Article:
I mentioned this briefly in a reply above, but we implemented Mentor Development Workshops, Ally Skills Workshops and monthly Mentor Alliance meetings for informal discussion on mentorship. We also have many interns outside of the MarSci-LACE program (Mote hosts 200 interns on average) and many of the tools that are shown to be effective with our MarSci-LACE cohort have been applied and integrated into other programs. We also have used similar recruitment techniques for our other internship programs.

     
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    Marley Jarvis
  • Icon for: Laura Cisneros

    Laura Cisneros

    Higher Ed Faculty
    May 17, 2021 | 08:56 a.m.

    Hi Jasmin et al., This looks like such a fantastic program, and a great video to showcase it. I was wondering if you could speak to how you select students for this amazing opportunity. You spoke a little bit about it above, but are there example questions you have the student answer to help identify students that haven't gotten an opportunity like this? Is there particular phrasing you use in your promotional material or recruitment materials so that the program attracts the students you are hoping to serve? Or are there other approaches you use for recruitment? I'd love to hear about any of strategies you use. 

  • Icon for: Jasmin Graham

    Jasmin Graham

    Lead Presenter
    Project Coordinator
    May 17, 2021 | 09:50 a.m.

    Hi Laura,

    In our flyer we say to qualify you must be a student at one of the 2 community colleges, identify as an underrepresented minority as identified by NSF and that you must be a US citizen or permanent resident. Occasionally we have people apply that don't meet one or more of the criteria and we simply direct them towards our other internship programs we offer here at Mote. We also started adding no marine science or laboratory experience necessary, swimming not required and all majors welcome to our flyer so that more students feel like it's "for them" after getting feedback from faculty/staff that some students expressed hesitation about having no background, not being able to swim etc. We recently changed our application so that instead of picking a program we ask them a series of questions about their interests and ideal work environments because we received feedback that picking a research program/project from a list when they had little to know prior experience was a bit daunting. In short answer to your question we do a lot of feedback surveys with students that come to our recruitment events and students that do the program and are in constant contact with our faculty/staff that work hard recruiting students to keep our ears on the ground about how best to serve our students. Our recruitment is extremely personalized, we go to the schools and in the virtual world host Zoom Q&A sessions but we have buy-in from faculty/staff who recruit on a personal level as well. The fact of the matter is a person that doesn't know what an internship is, what marine science is, how to apply to internships etc. they are going to walk right by a flyer or delete an email. You have to lay a foundation, build trust and create strong communication of what the internship opportunity is. Hope that answers your question.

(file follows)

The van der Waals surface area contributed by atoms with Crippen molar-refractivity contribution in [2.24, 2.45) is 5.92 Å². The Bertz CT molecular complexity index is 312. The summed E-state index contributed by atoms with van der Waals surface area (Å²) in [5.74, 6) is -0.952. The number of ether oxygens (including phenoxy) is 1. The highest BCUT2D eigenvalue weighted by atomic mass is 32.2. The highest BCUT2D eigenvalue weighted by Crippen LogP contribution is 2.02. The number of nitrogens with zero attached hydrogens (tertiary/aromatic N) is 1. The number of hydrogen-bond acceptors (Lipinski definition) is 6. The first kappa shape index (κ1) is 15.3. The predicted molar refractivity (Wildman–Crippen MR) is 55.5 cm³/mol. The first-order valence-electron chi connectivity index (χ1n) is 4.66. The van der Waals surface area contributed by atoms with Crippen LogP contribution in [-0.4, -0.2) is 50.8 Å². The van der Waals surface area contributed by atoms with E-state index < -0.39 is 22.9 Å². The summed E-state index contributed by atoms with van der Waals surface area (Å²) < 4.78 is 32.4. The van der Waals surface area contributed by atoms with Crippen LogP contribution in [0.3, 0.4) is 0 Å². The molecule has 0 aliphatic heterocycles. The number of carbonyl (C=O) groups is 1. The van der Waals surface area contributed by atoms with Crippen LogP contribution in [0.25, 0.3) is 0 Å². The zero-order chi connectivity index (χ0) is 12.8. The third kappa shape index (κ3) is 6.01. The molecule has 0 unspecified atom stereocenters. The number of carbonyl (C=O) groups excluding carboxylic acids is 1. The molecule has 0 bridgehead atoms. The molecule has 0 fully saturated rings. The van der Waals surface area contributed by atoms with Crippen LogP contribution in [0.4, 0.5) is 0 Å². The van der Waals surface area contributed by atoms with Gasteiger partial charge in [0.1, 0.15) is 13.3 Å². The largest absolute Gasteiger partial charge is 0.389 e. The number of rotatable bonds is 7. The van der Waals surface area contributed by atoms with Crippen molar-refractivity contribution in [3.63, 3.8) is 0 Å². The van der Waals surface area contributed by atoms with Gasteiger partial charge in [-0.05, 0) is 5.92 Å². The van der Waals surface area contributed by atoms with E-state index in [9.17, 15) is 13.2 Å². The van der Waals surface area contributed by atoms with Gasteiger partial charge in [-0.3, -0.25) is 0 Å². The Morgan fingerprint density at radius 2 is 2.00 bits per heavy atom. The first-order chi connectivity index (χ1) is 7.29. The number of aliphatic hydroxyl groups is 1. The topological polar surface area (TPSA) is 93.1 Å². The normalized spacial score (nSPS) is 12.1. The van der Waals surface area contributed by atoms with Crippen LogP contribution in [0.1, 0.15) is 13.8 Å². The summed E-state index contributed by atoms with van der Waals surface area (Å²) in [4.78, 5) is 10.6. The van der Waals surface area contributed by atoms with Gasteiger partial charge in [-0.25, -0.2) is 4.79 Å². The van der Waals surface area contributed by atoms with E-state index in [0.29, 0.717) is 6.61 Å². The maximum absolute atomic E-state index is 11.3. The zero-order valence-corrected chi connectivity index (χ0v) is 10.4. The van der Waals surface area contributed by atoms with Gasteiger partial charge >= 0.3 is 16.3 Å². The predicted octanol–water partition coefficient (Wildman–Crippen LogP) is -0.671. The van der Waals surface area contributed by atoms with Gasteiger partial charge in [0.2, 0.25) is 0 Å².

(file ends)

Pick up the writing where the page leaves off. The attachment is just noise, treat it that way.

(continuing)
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    Gina Greenidge
  • Icon for: Laura Cisneros

    Laura Cisneros

    Higher Ed Faculty
    May 17, 2021 | 10:22 a.m.

    Wow, these are some great strategies. Thank you so much for sharing!

  • Icon for: Gina Greenidge

    Gina Greenidge

    Higher Ed Administrator
    May 18, 2021 | 02:40 p.m.

    Great work Jasmin! I am grateful for hearing the experiences of the students in your program!